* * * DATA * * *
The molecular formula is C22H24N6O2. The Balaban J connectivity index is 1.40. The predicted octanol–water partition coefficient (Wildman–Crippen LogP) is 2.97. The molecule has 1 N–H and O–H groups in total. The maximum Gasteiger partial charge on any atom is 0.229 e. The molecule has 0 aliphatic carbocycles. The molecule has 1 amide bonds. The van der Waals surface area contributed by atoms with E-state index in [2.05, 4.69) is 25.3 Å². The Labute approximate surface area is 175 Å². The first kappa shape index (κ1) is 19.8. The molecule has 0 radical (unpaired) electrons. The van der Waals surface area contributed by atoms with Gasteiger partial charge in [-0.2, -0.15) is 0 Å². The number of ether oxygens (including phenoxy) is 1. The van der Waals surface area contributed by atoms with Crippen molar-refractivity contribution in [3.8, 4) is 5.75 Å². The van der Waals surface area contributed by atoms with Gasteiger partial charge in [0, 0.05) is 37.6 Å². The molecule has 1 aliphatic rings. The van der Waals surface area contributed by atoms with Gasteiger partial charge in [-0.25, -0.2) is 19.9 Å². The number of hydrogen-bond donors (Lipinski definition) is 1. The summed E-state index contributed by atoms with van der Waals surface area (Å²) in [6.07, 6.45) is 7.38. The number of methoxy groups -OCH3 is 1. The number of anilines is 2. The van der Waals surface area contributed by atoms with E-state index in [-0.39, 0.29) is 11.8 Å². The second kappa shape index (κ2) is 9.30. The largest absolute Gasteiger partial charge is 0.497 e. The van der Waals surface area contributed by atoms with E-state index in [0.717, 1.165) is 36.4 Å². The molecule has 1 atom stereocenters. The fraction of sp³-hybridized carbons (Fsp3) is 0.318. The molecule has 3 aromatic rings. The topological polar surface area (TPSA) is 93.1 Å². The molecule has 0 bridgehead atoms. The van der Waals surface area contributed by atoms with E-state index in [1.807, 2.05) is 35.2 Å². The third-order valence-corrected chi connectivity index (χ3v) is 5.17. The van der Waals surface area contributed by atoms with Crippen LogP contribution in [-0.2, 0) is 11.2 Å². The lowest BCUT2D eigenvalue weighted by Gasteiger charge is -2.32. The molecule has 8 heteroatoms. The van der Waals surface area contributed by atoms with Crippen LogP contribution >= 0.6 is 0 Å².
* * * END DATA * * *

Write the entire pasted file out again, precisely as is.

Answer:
The molecular formula is C22H24N6O2. The Balaban J connectivity index is 1.40. The predicted octanol–water partition coefficient (Wildman–Crippen LogP) is 2.97. The molecule has 1 N–H and O–H groups in total. The maximum Gasteiger partial charge on any atom is 0.229 e. The molecule has 0 aliphatic carbocycles. The molecule has 1 amide bonds. The van der Waals surface area contributed by atoms with E-state index in [2.05, 4.69) is 25.3 Å². The Labute approximate surface area is 175 Å². The first kappa shape index (κ1) is 19.8. The molecule has 0 radical (unpaired) electrons. The van der Waals surface area contributed by atoms with Gasteiger partial charge in [-0.2, -0.15) is 0 Å². The number of ether oxygens (including phenoxy) is 1. The van der Waals surface area contributed by atoms with Crippen molar-refractivity contribution in [3.8, 4) is 5.75 Å². The van der Waals surface area contributed by atoms with Gasteiger partial charge in [0, 0.05) is 37.6 Å². The molecule has 1 aliphatic rings. The van der Waals surface area contributed by atoms with Gasteiger partial charge in [-0.25, -0.2) is 19.9 Å². The number of hydrogen-bond donors (Lipinski definition) is 1. The summed E-state index contributed by atoms with van der Waals surface area (Å²) in [6.07, 6.45) is 7.38. The number of methoxy groups -OCH3 is 1. The number of anilines is 2. The van der Waals surface area contributed by atoms with E-state index in [-0.39, 0.29) is 11.8 Å². The second kappa shape index (κ2) is 9.30. The largest absolute Gasteiger partial charge is 0.497 e. The van der Waals surface area contributed by atoms with E-state index in [0.717, 1.165) is 36.4 Å². The molecule has 1 atom stereocenters. The fraction of sp³-hybridized carbons (Fsp3) is 0.318. The molecule has 3 aromatic rings. The topological polar surface area (TPSA) is 93.1 Å². The molecule has 0 bridgehead atoms. The van der Waals surface area contributed by atoms with E-state index in [1.807, 2.05) is 35.2 Å². The third-order valence-corrected chi connectivity index (χ3v) is 5.17. The van der Waals surface area contributed by atoms with Crippen LogP contribution in [-0.2, 0) is 11.2 Å². The lowest BCUT2D eigenvalue weighted by Gasteiger charge is -2.32. The molecule has 8 heteroatoms. The van der Waals surface area contributed by atoms with Crippen LogP contribution >= 0.6 is 0 Å².